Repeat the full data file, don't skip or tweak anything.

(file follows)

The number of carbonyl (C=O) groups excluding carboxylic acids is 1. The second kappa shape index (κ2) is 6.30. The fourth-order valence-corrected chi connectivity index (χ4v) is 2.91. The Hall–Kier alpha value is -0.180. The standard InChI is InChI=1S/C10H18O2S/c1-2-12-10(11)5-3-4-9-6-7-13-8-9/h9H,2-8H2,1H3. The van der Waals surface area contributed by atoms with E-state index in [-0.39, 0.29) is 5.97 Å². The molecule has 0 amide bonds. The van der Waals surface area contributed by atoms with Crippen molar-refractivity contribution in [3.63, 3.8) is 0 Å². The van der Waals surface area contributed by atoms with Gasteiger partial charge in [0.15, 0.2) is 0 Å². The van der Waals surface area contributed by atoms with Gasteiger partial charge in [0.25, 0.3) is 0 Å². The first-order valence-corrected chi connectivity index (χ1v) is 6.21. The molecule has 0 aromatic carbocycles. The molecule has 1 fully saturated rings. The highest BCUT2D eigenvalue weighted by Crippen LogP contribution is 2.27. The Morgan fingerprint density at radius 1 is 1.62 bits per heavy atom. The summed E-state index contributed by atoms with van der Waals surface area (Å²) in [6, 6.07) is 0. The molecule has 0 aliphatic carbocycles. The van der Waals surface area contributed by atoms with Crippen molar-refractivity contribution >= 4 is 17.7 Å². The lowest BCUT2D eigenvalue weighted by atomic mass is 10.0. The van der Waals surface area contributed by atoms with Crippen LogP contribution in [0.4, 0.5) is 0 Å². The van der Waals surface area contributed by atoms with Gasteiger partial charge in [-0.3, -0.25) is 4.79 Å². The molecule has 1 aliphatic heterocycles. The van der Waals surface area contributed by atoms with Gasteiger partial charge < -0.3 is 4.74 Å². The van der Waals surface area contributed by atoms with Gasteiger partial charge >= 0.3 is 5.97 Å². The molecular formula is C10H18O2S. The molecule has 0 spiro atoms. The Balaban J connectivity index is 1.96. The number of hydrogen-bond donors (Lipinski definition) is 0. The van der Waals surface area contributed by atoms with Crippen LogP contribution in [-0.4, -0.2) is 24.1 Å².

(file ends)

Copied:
The number of carbonyl (C=O) groups excluding carboxylic acids is 1. The second kappa shape index (κ2) is 6.30. The fourth-order valence-corrected chi connectivity index (χ4v) is 2.91. The Hall–Kier alpha value is -0.180. The standard InChI is InChI=1S/C10H18O2S/c1-2-12-10(11)5-3-4-9-6-7-13-8-9/h9H,2-8H2,1H3. The van der Waals surface area contributed by atoms with E-state index in [-0.39, 0.29) is 5.97 Å². The molecule has 0 amide bonds. The van der Waals surface area contributed by atoms with Crippen molar-refractivity contribution in [3.63, 3.8) is 0 Å². The van der Waals surface area contributed by atoms with Gasteiger partial charge in [0.15, 0.2) is 0 Å². The van der Waals surface area contributed by atoms with Gasteiger partial charge in [0.25, 0.3) is 0 Å². The first-order valence-corrected chi connectivity index (χ1v) is 6.21. The molecule has 0 aromatic carbocycles. The molecule has 1 fully saturated rings. The highest BCUT2D eigenvalue weighted by Crippen LogP contribution is 2.27. The Morgan fingerprint density at radius 1 is 1.62 bits per heavy atom. The summed E-state index contributed by atoms with van der Waals surface area (Å²) in [6, 6.07) is 0. The molecule has 0 aliphatic carbocycles. The van der Waals surface area contributed by atoms with Crippen molar-refractivity contribution >= 4 is 17.7 Å². The lowest BCUT2D eigenvalue weighted by atomic mass is 10.0. The van der Waals surface area contributed by atoms with Crippen LogP contribution in [0.4, 0.5) is 0 Å². The van der Waals surface area contributed by atoms with Gasteiger partial charge in [-0.3, -0.25) is 4.79 Å². The molecule has 1 aliphatic heterocycles. The van der Waals surface area contributed by atoms with Gasteiger partial charge < -0.3 is 4.74 Å². The van der Waals surface area contributed by atoms with Gasteiger partial charge >= 0.3 is 5.97 Å². The molecular formula is C10H18O2S. The molecule has 0 spiro atoms. The Balaban J connectivity index is 1.96. The number of hydrogen-bond donors (Lipinski definition) is 0. The van der Waals surface area contributed by atoms with Crippen LogP contribution in [-0.4, -0.2) is 24.1 Å².